Russian cyber "evildoers" based in Romania are coming closer to launching a major attack against 30 U.S. financial institutions aimed at stealing millions of dollars. These attacks may launch as soon as the spring. This scheme will pull money from major banks and small financial institutions over a period of time in nearly undetectable amounts.
By Jennifer Booton
Published December 13, 2012
Russian cyber evildoers whose servers are based in Romania are coming closer to launching a major attack against 30 U.S. financial institutions aimed at stealing millions of dollars.
Attacks involving fraudulent transactions and targeting investment and national banks across the U.S. may launch next spring, new data from security firm McAfee show.
“McAfee Labs believes that Project Blitzkrieg is a credible threat to the financial industry and appears to be moving forward as planned,” said Ryan Sherstobitoff, McAfee Labs’ threat researcher.
The scheme, dubbed Project Blitzkrieg, will pull money from major banks and small financial institutions with less developed security protocols like credit unions over a period of time in nearly undetectable amounts, according to the report.
If Project Blitzkrieg goes full scale, it will target an unknown number of consumer accounts across 30 targeted financial institutions, Sherstobitoff said.
“The targets are all U.S. banks, with the victims dispersed across various U.S. cities,” McAfee said. “Thus this group will likely remain focused on U.S. banks and making fraudulent transactions.”
The threat, first brought to light by RSA in September, came in the form of a posting on Underweb forums by a Russian hacker who goes by the name “vorVzakone,” which translates to “thief in law.” The attacks were originally estimated to begin this fall, however McAfee’s data show they will actually occur in the spring of 2013.
The thieves have been active since April 2012 and at least 500 victims can be linked to vorVzakone, McAfee said.
“The attackers have managed to run an operation undetected for several months while infecting a few hundred,” Sherstobitoff said.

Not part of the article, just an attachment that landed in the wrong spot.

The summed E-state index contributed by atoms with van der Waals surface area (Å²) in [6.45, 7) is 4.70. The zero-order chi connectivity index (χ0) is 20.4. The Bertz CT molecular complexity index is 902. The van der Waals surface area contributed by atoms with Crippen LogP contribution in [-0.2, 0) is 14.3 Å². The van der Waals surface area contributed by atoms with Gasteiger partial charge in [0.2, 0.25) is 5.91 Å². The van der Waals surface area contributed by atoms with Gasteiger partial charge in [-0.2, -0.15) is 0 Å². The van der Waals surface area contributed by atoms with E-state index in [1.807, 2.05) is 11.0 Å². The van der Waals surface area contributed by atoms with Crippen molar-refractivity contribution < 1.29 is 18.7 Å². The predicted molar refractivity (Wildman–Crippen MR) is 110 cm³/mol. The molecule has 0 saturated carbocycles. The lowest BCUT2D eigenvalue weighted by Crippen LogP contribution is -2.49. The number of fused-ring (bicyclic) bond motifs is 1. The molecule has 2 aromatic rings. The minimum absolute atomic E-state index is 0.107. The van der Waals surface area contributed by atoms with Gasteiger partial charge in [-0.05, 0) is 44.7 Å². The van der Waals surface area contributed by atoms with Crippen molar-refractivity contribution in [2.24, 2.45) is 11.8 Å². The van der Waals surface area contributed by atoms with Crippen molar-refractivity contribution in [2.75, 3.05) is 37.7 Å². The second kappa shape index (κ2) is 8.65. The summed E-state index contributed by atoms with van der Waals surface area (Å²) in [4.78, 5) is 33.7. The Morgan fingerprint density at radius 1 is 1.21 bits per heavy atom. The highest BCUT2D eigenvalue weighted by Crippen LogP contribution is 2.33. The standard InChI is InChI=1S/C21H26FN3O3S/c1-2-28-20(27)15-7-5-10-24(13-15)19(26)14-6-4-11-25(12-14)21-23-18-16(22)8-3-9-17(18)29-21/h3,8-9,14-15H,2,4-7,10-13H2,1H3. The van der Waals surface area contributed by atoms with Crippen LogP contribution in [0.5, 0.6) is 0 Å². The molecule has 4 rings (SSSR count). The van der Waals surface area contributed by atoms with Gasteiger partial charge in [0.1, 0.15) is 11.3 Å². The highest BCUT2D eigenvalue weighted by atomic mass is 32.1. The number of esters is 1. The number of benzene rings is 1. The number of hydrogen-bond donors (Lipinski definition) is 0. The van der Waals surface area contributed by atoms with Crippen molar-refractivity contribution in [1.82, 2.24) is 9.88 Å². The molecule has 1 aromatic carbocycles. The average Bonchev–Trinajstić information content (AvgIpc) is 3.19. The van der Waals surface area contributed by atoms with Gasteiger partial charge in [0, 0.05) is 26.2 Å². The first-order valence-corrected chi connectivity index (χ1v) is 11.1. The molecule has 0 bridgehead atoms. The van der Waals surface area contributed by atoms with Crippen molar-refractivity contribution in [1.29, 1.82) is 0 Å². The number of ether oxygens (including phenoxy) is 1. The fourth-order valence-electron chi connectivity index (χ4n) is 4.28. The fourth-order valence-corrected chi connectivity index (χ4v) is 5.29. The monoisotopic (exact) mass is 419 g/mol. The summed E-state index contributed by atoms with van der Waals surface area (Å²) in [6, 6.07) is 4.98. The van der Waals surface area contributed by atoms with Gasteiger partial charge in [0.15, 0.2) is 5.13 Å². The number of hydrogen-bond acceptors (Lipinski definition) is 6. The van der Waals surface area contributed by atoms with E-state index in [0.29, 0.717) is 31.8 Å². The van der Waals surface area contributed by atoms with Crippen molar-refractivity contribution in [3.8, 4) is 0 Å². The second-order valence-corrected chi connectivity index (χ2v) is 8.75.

The Prinimalka Trojan associated with Project Blitzkrieg is a direct evolution of a Gozi variant seen in early 2007 that has historically focused on U.S.-based financial targets.
While the Trojan has been around for years, McAfee said the attack this spring will combine both a “technical, innovative backend with the tactics of a successful, organized cybercrime movement.”
The attacks will use a type of hijacking that essentially steals log-in data and times as well as security questions and answers. It would be a generic attack, with an extracted script capturing the victim’s balance and last log-in date/time and posting it to a file on the server.
McAfee said the target is the Internet banking platform ibanking, which is used by hundreds of financial institutions. McAfee Labs’ initial data indicate “a simple form of data grabbing” will be used by Prinimalka to select targets for fraudulent transactions.
Citigroup (C) acknowledged the threat and said protecting the bank and its clients from criminal cyber threats is a "critical priority for us."
"We have a focused information security strategy and dedicated resources to execute it," a Citi spokesperson said.
Other possible targets, including Bank of America (BAC), Goldman Sachs (GS), J.P. Morgan Chase (JPM) and Morgan Stanley (MS) either didn’t immediately respond to FOX Business or declined to comment.
The attacks piggyback on denial of service cyber attacks that have been intermittently occurring against major U.S. banks like Bank of America and Chase over the last few months. The unrelated attacks were responsible for downing or slowing their consumer web sites.
McAfee said the Project Blitzkrieg campaign won’t initially target hundreds of thousands of victims but will try to stay under the radar by attacking select groups. High-wealth customers at these banks may also be targeted.
“This strategy is necessary if the attackers hope to succeed in transferring several million dollars over the course of the project,” Sherstobitoff said. “A limited number of infections reduces the malware’s footprint and makes it hard for network defenses to detect its activities.”
According to McAfee data analyzing webinjects on the Trojan, which add malicious content tied to malware into banking websites, the security firm was able to determine that a majority of the victims will be national banks and investment banks.
“It will be interesting to see how the attackers will move money from these accounts, which are certainly targets of high value,” Sherstobitoff said.
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